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A Barbershop of Chords but No Cuts Is Hanging On by a String

Miles Spicer plays with friends during the weekly jam session at the Alpha Tonsorial Barbershop in Northeast. The rent has been $300, but now the trustees for the owner want to sell the property.
Miles Spicer plays with friends during the weekly jam session at the Alpha Tonsorial Barbershop in Northeast. The rent has been $300, but now the trustees for the owner want to sell the property. (By Lucian Perkins -- The Washington Post)

In a city where rents seem rocket-propelled and retailers hungrily snap up almost any space, the barbershop has managed to sit unchanged. Two bottles of electric green Jeris Hair Tonic sit on the shelf, just where Edwards last used them. There's a black-and-white TV under the mirror and a 1950s radio console up front.

On the wall in the back, some old jottings of Edwards's are framed, lyrics to a song about John F. Kennedy, and some other lines, too: "If you don't like my peaches, why don't you stop shaking my tree; if you don't stop shaking my tree, just come out of my orchard and leave my peaches to me."

A coffee can labeled "Donations" sits on the shelf. There's maybe $6 in it.

"It's not like the symphony with its patrons," Baytop says. "People who love the blues got the blues."

As word spread about the real estate situation this summer, local musicians called and wrote with support. There have been crises before, and every time the shop is threatened, "no matter what we've needed, it's almost like the Bible said, 'Speak and ye shall be given,' " Baytop says. When the society needed to set itself up as a nonprofit group, "I swear, guy walks through the door, harmonica on his hip, and he's a lawyer working with nonprofits and he asks if we need any help with that. His firm gave us $7,000 of legal work."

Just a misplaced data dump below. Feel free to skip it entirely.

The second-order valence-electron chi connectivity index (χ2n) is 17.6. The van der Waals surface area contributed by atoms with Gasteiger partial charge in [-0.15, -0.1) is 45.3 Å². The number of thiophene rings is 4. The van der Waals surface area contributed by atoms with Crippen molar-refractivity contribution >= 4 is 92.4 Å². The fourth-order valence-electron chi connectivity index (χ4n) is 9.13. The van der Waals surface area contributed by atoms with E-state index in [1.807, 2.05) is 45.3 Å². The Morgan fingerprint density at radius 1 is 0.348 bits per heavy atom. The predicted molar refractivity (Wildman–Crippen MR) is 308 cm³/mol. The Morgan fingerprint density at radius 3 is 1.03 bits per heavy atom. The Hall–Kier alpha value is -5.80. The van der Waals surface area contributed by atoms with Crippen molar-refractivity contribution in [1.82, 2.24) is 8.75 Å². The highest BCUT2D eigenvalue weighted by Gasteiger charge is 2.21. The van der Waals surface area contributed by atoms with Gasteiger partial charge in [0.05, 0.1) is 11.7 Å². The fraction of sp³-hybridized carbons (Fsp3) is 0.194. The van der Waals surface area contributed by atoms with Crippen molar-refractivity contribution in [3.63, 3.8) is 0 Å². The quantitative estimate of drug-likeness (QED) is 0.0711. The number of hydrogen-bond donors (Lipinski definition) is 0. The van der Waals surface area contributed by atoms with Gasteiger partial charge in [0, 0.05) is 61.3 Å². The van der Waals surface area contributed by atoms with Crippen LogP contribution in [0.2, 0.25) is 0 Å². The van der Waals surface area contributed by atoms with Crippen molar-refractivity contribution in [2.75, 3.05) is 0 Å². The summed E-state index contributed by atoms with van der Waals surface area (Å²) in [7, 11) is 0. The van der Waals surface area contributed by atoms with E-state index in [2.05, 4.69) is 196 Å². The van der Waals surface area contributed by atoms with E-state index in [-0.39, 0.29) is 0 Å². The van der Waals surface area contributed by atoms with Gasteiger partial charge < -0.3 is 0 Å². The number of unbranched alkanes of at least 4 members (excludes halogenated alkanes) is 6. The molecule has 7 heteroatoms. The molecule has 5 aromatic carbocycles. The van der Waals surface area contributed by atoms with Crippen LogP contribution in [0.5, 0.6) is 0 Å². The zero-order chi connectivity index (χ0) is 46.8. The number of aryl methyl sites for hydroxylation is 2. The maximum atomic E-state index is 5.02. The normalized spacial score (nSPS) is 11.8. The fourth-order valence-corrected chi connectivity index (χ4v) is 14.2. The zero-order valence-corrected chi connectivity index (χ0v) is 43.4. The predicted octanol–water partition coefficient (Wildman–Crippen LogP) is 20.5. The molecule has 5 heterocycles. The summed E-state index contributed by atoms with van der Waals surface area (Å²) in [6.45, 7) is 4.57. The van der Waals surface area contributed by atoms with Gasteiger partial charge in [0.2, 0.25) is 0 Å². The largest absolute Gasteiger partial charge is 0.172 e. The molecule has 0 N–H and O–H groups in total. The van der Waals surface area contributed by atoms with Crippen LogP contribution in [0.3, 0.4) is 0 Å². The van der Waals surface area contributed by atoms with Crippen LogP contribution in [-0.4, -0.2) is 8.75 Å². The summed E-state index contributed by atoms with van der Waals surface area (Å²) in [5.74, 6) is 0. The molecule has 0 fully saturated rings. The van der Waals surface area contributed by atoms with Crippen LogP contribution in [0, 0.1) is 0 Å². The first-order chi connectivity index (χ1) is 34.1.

Miles Spicer, a guitar player and treasurer of the foundation who works for CareFirst BlueCross BlueShield, keeps a mental catalogue of the foreign visitors who drop by and then head home to spread the gospel of the barbershop. "They come back every year or two, or they send their friends," he says. "And some of them come to play with us. Most anyone can learn this; if you fall in with the right people and turn off the television, it doesn't take long."

My son, who is 10, plays a bit of piano but hadn't attempted the blues. The barbershop adopted him, and inside of 20 minutes he was leading a dozen musicians in an extended jam.

Jim Lande, the clarinet man, who carves the wooden bones that anyone who pops in can pick up to join the rhythm section, leans over to tell my son "a little secret: If you get the rhythm right, people don't worry so much about the notes."

Maybe Sibert is the latest in a series of miracles that have kept the home of the blues open. Maybe not. But on Saturday afternoons on Bunker Hill Road, there's no anxiety in the air. The rhythm is right, and ain't nobody worrying so much about the notes.

E-mail:marcfisher@washpost.com


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